Tuesday, September 28, 2010

Book 'em


Last time I checked we stopped burning (or drowning or crucifying) witches hundreds of years ago. And yet some people would like to ban (even burn as some churches have done) books that feature witches or magic of any kind. They fear the words will corrupt children, make them want to cavort in Satan's playground.


STREGA NONA? Really? I'm stunned that someone challenged the right of Tomie dePaola's Caldecott Award winner to be in a library. But they did.


This delightfully-illustrated book tells of a boy who disobeys his employer, an old lady with a magic cooking pot. He tries her spell when she isn't home and covers the town in pasta. It's funny. It teaches a lesson about showing off, disregarding warnings and not being respectful. I seriously doubt it would lure any kid into the dark side, for heaven's sake.


This is Banned Book Week, the annual event hosted by the American Library Association to highlight books that have been attacked, that someone has tried to remove from a school or public library because the books don't fit their world view.


Like STREGA NONA, J.K. Rowling's HARRY POTTER series, Katherine Paterson's BRIDGE TO TERABITHIA and Roald Dahl's THE WITCHES have been challenged for occult themes. The Potter books were burned by churches in New Mexico and Michigan, with congregations in Iowa and Maine only stopped by fire departments.
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Among authors who speak out against book bans are the venerable Ray Bradbury, whose anti-censorship novel FAHRENHEIT 451 is frequently challenged; Judy Blume, whose ground-breaking children's books are targeted because they address such real life issues as racism, bullying and sex; and Laurie Halse Anderson, who recently sounded the alarm against a professor in Missouri who tried to get SPEAK taken out of schools. It's what Wesley Scroggins said about that book that made me sick to my stomach for a week.
He called the novel about date rape "soft porn" in a newspaper op-ed piece. I've read that book. There's nothing remotely pornographic about the tastefully-written, painful account of what happens to a rape victim and her slow road back to emotional recovery. Anderson has received thousands of thank-you notes from kids who found help dealing with their own trauma. While Anderson gave rape victims hope, Mr. Scroggins victimized them again with his words. I feel I have the right to say that since I am one of those victims.

The reasons given for challenging books can be anything from religion and politics to language and sexual content. The question is do you want somebody else deciding for you what's acceptable to read? If you have never checked out ALA's list of frequently challenged books by decades, please click the link above. I think you will be astounded at how many extraordinary, important, thought-provoking books are on the lists. Read them. Talk about them. Don't let someone's narrow world-view put blinders on you.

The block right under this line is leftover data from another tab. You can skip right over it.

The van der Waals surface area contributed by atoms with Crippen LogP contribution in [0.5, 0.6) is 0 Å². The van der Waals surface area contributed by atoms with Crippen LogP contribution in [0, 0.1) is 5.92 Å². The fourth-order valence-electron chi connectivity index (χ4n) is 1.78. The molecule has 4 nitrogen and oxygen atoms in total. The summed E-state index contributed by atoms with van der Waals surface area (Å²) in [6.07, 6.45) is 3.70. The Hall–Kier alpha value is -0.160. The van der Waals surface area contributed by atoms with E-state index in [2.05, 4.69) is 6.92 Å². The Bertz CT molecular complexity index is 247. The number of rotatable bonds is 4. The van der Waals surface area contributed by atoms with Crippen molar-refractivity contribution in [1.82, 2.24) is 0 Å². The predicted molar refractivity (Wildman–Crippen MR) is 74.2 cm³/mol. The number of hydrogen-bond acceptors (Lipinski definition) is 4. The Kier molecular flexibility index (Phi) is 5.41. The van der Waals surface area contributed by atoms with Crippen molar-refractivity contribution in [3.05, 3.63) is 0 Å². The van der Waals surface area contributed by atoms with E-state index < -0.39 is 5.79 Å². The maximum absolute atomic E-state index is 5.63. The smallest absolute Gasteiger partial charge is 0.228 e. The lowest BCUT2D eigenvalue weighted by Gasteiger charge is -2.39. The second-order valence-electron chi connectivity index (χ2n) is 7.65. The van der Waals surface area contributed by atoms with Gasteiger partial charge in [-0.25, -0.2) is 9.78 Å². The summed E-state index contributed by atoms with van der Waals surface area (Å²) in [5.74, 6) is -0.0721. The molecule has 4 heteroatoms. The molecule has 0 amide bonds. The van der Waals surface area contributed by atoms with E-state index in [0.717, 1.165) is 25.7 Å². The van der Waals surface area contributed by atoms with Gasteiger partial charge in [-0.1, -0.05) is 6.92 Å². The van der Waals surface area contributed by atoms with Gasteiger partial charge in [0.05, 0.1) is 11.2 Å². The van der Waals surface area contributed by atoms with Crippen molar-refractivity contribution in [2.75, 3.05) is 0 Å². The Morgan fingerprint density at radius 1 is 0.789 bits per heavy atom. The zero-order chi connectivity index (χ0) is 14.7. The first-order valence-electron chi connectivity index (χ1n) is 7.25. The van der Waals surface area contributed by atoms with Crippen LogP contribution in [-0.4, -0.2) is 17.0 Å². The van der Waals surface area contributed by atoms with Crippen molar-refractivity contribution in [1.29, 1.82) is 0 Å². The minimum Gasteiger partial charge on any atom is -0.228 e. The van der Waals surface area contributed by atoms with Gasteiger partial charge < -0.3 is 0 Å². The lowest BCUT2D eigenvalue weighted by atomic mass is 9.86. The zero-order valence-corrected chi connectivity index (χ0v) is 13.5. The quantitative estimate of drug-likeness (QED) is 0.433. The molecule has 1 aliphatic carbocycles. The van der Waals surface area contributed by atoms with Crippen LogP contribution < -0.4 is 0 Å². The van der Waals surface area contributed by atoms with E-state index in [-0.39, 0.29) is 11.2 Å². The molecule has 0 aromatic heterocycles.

You can also check out my previous posts about other banned books: THIRTEEN REASONS WHY, TWISTED, LOOKING FOR ALASKA, FEED, JULIE OF THE WOLVES, THE HANDMAID'S TALE.

20 comments:

Rick Daley said...

I've read much regarding the controversy over SPEAK, and I just have one point to make: people who relate rape to porn reveal quite a bit about their own sad mental states. The way I see it, Wesley Scroggins admitted to the world that sexual assault turns him on.

I've read similar things regarding THE GIRL WITH THE DRAGON TATTOO...that guys "get off" reading it and it glorifies violence against women. That book I have read, and I don't think it glorified anything but revenge.

Tere Kirkland said...

I hate to see children's books with "occult themes" being banned. Kids don't see the books as anything but fairy tales. The banners are obviously missing the point, that the moral of the story is what should matter to them, not the magic.

And really, doesn't everyone need a little more magic in their lives?

Great post, Tricia!

paulgreci said...

When I was teaching I was on the defending end of keeping certain books in my classroom library. The few times that parents questioned or challenged the books I had, the first question I'd ask them was if they'd read the book in question. Often, there response was "no."

Yat-Yee said...

Strega Nona?

And that soft porn designation really burns me up. The only consolation I have is that that essay tells us more about who he is than about what Speak is: a man who considers rape soft porn. *shudders*

Tricia J. O'Brien said...